Defendant denied that he had transported the witness Dalzen to Hudson, Wisconsin, and adduced testimony tending to dispute her testimony in particulars and to establish an alibi for himself.
But on careful consideration of all the evidence, we conclude that the testimony of the witness Dalzen constituted substantial evidence to support the charge of interstate transportation in the first count. The questions of fact could only be settled by the jury. We find no error in the court's refusal to take the first count from the jury.
(2) Appellant also complains of the court's receiving in evidence certain testimony given by the government witness Robert L. Snyder, a special agent of the F.B.I., who made an investigation of this case. He testified that at the time of the investigation the defendant through his attorney "summoned the witness to discuss this case with him" and defendant was accordingly interviewed by the agent in the presence of his lawyer. After the first interview there was a second one, also at the defendant's own instance. In substance, defendant related to Snyder that he had married a prostitute named Mabel Morris in 1938, having met her in 1936, and that thereafter "he worked as master of ceremonies while Mabel continued her prostitution activities". But defendant's statement was that he went into military service in 1943 and when he returned in 1945 he and Mabel drifted apart. He worked at Vic's Bar in Minneapolis and she lived in Superior, Wisconsin. He knew she continued her prostitution but he remained friendly with her and had on occasion spoken with her where she lived but otherwise had no further connection with her. At the first interview when defendant was shown a photograph of Miss Dalzen he said he could not identify her, but at the second interview he said he vaguely recalled her but couldn't remember when or where he met her. But defendant did consistently maintain to agent Snyder that after his military service he was not in any way connected with prostitution activities.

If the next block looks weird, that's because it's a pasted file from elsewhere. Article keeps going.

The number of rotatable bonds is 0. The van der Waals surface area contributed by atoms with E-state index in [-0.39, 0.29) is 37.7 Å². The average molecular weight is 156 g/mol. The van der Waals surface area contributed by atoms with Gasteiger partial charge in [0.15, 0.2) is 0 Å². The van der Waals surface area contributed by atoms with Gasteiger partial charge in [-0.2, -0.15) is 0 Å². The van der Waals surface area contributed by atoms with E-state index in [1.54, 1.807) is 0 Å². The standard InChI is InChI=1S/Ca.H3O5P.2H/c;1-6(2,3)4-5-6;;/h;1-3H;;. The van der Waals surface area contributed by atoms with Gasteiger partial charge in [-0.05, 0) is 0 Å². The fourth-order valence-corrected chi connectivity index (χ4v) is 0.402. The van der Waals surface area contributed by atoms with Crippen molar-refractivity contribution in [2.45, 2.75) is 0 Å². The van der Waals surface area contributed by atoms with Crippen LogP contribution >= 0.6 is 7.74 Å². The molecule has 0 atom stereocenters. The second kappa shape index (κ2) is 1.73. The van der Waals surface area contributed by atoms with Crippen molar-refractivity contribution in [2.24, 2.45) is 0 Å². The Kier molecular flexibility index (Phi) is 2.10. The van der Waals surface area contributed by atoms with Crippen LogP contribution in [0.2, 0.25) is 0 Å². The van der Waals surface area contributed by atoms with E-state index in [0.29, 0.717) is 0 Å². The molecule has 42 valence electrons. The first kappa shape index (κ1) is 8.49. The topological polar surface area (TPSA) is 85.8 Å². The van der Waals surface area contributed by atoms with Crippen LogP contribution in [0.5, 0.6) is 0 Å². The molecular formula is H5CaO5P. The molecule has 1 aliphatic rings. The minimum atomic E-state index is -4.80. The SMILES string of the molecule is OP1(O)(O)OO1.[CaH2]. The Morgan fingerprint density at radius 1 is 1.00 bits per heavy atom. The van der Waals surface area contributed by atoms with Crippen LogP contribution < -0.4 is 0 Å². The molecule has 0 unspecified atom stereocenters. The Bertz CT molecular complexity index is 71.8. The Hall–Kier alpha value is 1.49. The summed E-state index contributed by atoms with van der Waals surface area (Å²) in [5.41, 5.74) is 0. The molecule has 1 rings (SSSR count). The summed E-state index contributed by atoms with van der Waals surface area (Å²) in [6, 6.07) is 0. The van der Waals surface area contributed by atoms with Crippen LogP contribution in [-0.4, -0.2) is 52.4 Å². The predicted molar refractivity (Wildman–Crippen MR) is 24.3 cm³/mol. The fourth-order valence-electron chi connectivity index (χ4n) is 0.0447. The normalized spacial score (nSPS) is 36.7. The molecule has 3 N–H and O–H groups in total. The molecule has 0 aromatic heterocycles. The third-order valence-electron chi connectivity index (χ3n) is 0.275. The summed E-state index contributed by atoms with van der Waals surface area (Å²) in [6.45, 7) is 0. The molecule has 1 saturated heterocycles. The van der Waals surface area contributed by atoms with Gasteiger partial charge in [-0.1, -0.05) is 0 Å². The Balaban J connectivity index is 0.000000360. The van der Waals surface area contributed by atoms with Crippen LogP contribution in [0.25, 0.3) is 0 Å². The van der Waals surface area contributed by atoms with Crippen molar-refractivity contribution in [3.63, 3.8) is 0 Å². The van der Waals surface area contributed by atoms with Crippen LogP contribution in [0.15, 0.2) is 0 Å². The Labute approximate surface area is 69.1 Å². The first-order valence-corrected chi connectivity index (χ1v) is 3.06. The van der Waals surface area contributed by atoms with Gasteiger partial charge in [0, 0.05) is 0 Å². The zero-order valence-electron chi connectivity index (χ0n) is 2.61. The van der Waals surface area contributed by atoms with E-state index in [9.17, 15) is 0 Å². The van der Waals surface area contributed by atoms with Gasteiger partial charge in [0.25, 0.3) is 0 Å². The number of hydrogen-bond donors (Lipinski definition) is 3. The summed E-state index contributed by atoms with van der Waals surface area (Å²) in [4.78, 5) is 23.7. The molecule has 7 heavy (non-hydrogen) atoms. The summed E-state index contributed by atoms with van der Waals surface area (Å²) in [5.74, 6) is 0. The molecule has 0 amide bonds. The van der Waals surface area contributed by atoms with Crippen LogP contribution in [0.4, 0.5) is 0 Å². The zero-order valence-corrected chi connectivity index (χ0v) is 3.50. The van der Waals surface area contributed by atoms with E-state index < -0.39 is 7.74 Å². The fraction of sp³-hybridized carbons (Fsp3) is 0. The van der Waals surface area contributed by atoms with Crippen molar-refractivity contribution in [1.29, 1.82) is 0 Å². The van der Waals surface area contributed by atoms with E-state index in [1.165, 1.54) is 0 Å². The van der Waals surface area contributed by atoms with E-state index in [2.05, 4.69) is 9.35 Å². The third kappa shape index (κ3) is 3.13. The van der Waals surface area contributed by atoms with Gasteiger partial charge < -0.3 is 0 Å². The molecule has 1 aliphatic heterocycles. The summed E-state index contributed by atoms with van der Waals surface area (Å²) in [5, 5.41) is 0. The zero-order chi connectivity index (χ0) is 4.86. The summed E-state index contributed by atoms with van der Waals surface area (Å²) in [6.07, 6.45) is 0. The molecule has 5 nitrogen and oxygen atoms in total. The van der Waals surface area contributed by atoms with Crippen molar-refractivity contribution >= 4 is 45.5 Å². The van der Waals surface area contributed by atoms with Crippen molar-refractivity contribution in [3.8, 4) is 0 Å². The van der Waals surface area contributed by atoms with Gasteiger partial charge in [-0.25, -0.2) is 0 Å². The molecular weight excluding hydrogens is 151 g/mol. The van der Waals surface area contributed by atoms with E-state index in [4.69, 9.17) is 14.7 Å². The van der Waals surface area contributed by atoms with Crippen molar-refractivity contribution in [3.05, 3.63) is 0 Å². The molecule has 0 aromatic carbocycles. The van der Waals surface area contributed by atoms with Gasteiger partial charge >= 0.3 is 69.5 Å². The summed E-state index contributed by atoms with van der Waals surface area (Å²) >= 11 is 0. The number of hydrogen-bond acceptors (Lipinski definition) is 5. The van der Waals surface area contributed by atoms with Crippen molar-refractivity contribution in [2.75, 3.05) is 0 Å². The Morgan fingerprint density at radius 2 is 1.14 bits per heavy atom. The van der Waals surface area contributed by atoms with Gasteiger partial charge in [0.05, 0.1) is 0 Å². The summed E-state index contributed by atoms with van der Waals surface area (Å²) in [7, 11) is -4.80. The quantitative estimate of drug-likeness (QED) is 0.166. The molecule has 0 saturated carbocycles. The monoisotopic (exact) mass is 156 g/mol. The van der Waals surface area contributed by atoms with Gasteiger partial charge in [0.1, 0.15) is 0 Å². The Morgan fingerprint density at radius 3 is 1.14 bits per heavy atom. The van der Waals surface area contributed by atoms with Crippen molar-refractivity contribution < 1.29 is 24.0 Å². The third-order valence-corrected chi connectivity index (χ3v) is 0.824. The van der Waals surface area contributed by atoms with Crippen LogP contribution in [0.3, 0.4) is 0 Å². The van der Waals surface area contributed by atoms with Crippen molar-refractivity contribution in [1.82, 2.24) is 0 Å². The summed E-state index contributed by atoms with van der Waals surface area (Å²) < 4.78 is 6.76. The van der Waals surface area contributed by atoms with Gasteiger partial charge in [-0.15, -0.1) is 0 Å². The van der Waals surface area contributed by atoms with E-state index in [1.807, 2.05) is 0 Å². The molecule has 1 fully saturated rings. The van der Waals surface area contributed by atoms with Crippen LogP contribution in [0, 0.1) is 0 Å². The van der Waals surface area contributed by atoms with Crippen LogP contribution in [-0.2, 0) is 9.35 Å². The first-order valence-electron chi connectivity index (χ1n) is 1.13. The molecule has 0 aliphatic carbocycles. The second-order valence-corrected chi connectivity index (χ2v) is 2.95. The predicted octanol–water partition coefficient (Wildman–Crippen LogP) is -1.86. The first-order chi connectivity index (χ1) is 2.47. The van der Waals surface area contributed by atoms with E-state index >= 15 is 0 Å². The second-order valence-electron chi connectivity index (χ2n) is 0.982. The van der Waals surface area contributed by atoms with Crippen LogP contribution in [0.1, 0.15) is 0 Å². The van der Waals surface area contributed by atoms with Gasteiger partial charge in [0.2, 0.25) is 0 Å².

In the course of the examination of the agent Snyder both the prosecuting attorney on direct examination, and the defendant's attorney on crossexamination, elicited from him that defendant had voluntarily given the information that he had had connection with prostitution activities before his military service but that he had not had any connection afterwards. During the direct examination the witness said, "I asked [defendant] if he had ever been a pimp. He said `yes' he had." The agent was interrogated further on crossexamination and defendant's counsel again brought out by his inquiries that defendant had stated that his wife, Mabel Morris, was a prostitute before he went into military service and that defendant was in some way connected with her activities, but that after the war he was not in any way engaged in such activities.
The record shows no objection made to any question that was propounded to the witness Snyder, but following Snyder's statement that defendant said he had been a pimp, counsel for defendant said, "I object to that, Your Honor. He may be relating conversation but it has nothing to do with the indictment here and I believe it is highly prejudicial." No motion was made to strike the testimony.
The contention made here is that the failure of the court to exclude or strike the testimony came within the rule against permitting extraneous criminal conduct not connected with the charge on trial to be shown against a defendant to impeach or discredit him. Appellant cites Speiller v. United States, 3 Cir., 31 F.2d 682; Salerno v. United States, 8 Cir., 61 F.2d 419, and Echert v. United States, 8 Cir., 188 F.2d 336.